- pp.1-98, 2014-03-25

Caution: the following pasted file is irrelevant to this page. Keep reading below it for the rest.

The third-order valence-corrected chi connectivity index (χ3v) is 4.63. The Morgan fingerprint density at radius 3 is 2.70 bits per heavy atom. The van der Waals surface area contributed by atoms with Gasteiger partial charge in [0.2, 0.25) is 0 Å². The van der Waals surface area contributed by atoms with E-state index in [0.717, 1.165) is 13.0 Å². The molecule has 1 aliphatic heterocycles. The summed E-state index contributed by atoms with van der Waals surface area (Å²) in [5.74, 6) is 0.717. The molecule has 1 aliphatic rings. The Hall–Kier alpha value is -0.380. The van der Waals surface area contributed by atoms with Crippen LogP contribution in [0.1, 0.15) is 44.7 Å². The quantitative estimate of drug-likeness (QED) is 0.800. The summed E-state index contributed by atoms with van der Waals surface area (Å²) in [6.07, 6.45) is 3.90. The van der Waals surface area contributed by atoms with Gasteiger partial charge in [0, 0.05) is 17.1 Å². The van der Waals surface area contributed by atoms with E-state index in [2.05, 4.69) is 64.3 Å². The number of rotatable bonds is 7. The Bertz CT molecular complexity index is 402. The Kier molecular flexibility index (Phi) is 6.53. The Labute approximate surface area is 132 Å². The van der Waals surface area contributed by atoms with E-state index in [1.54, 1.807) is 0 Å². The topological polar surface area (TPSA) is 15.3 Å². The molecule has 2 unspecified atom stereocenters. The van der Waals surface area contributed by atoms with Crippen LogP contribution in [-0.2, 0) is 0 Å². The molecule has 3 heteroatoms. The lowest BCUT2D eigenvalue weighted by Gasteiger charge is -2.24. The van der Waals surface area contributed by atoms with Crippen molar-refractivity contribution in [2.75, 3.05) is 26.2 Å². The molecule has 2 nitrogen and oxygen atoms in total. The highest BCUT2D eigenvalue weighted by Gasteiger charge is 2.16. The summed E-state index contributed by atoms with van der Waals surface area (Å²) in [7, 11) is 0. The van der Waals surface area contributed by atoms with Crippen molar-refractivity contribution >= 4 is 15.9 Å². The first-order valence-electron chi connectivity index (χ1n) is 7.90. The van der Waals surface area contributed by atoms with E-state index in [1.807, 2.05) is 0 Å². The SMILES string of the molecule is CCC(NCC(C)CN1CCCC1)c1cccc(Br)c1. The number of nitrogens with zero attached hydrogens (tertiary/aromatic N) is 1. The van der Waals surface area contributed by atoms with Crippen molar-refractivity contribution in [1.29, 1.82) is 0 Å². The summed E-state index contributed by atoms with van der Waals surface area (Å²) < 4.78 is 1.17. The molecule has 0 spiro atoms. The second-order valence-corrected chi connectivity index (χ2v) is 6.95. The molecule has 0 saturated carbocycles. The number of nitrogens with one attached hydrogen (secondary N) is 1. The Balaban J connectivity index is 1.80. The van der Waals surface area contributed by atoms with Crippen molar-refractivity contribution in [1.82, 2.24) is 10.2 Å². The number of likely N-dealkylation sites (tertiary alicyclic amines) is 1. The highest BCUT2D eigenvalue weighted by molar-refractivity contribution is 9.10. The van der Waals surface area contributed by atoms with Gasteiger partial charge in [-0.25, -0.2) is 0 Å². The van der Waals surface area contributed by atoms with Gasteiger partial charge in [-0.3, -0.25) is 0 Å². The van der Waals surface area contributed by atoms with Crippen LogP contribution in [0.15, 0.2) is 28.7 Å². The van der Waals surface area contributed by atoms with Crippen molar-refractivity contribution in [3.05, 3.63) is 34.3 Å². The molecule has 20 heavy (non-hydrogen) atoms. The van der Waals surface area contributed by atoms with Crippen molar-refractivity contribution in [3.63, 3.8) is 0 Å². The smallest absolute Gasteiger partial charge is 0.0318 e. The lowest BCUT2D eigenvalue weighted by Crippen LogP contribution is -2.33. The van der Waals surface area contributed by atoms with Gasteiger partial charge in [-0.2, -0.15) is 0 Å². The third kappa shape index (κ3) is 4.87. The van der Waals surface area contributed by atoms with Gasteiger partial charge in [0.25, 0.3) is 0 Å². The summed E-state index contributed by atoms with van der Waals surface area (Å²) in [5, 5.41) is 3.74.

1. Purpose of Study Since the mid 1970s, the market showed tones of oversupply in milk and dairy products. Production adjustment, consumption rise, qualitative changeover and enhancement of competitiveness have become a critical issue. Conditions of operation in dairy farming are especially severe and managerial response is needed in a various way. One of such responses is a milk plant business. In this paper, firstly the nation-wide viable structure of milk plant and milk plants owned by farmers will be highlighted. Secondly, the importance of milk plants owned by farmers will be clarified using empirical analysis from a viewpoint of management economics as a managerial strategy of future milk plants. 2. Research Approach To clarify the critical issue of this research, three approaches were taken: the results of previous studies on milk plant were validated using statistical analysis at first. In the second place, nationwide existence of milk plants especially those owned by farmers were identified and analyzed through a quantitative study using questionnaire survey. In the third place, the milk plants owned by farmers were studied on managerial strategy by qualitative analysis or empirical analysis. 3. Research Results This research showed the following new findings: Firstly, based on the statistics and questionnaire survey, products of milk plants are drinking milk, milk beverage, fermented milk, butter, cheese, and ice cream including gelato. Concerning the structure of existence of milk plant owned by farmers, those in Hokkaido investigated by this research are in operation, while many other plants in Honshu suspended or closed their business. Secondly, from a detailed survey of actual conditions, it became clear that two types of management strategy: One is the milk plants owned by farmers producing raw milk in-house (a type to assist farmers) and the other is the milk plants owned by farmers purchasing raw milk from the outside (a type to contribute to the local industries). One example of the type to assist farmers is Ikeda Bokujo, a private limited company in Shiga Prefecture. Ikeda Bokujo is a diversified company running the following four businesses: a raw milk production, a gelatos shop “Kousou” at a municipal camping ground called “Aikyo-no-mori”, a farmer’s restaurant called “Kousouan”, and a camping ground. In view of their development stage, they started their business from feeding two cows for milking. The first stage of development was a scale expansion of feeding cows in 1970s. The second stage was an opening of Italian gelato shop processing and selling gelato in 1997 after they experienced excess production in 1980s. The third stage was after openings of the gelato shop and the farmer’s restaurant in 2003. In this process, diversifying business required business management skills and marketing ability, without which they cannot become what they are today. They have been expanding their business from the primary industry to the secondary, and the tertiary based on their safe products and local production for local consumption with credibility from consumers including property management service. In particular, (1) reasonable and flexible use of family labor, (2) private financing using their own funds and low-interest financing, and unsecured loan, (3) a year-round processing cycle using their in-house raw milk and locally-produced fruits to produce various Italian gelato, (4) a multi-channel distribution route with the farmer’s restaurant and mail order business, and (5) management of camping ground. A basic factor in sustaining their business is that they implemented high-value added business by diversifying their in-house raw milk. Among their activities, the farmer’s restaurant business was highly acclaimed and won the Minister’s Prize from the Minitry of Agriculture, Forestry and Fisheries at the Contest of “Shoku (food) and Amenity” in 2012. The other example of the type to contribute to the local industries is Itoshima Milk Plant, a private limited company in Fukuoka Prefecture. This company is a milk and dairy products sales company jointly established by farmers and a dairy cooperative. The excess supply of raw milk brought by an increase of milking cows led them to tackle with the issue by expanding consumption by their independent activity to process milk by themselves and by dealing with consumers directly. Characteristics of their management are (1) a product concept and branding of their milk “Ito Monogatari”, (2) a system of one-day collecting, processing, and selling milk, (3) setting market price high by farmers, (4) promotional activities such as farmers’ receiving pre-orders, distribution of leaflets in papers, tasting events, hand milking experience for children held by major supermarkets, (6) response in case of food poisoning at outsourcing milk plants, (7) construction of milk plant by the dairy cooperative and an implementation of business to process yogurt using the plant under a lease, (8) vending machine sales of milk, (9) strengthening sales network for gift like fruit jams produced locally around Itoshima with mass merchandise outlets by crossing prefectural borders, farm stands, and roadside stations, (10) Internet shopping, (11) challenge in sales network for Asian market as export of yogurt to Hong Kong, (12) promotion of aggressive linkage of farming, industry, and trade initiatives locally to produce raw milk soaps and shochu (distilled spirit). Because of import liberalization for beef in April, 1991 and Uruguay Round commitments in 1995, dairy management became severer. It is on the discussion table how to handle milk and dairy products in the Trans-Pacific Partnership (TPP) negotiation recently. In the future, farmers owning milk plants should share time for conversation on “shoku (food)” and agriculture with consumers communicating their aspiration and philosophy. However, it is not so easy to become a successful milk plant by utilizing the two types of management strategy written in this paper. For successful dairy management, it is important to distribute products produced by themselves directly to consumers and farmers need to continue to be creative to sell their products at first. Second, even with their new initiatives farmers should keep in mind that they are dairy farmers. Third, producing good things is not enough. Farmers should communicate good points directly to consumers and make them regular customers. Forth, it is significant for farmers to change in the way of thinking on milk plant management such as new business and product development.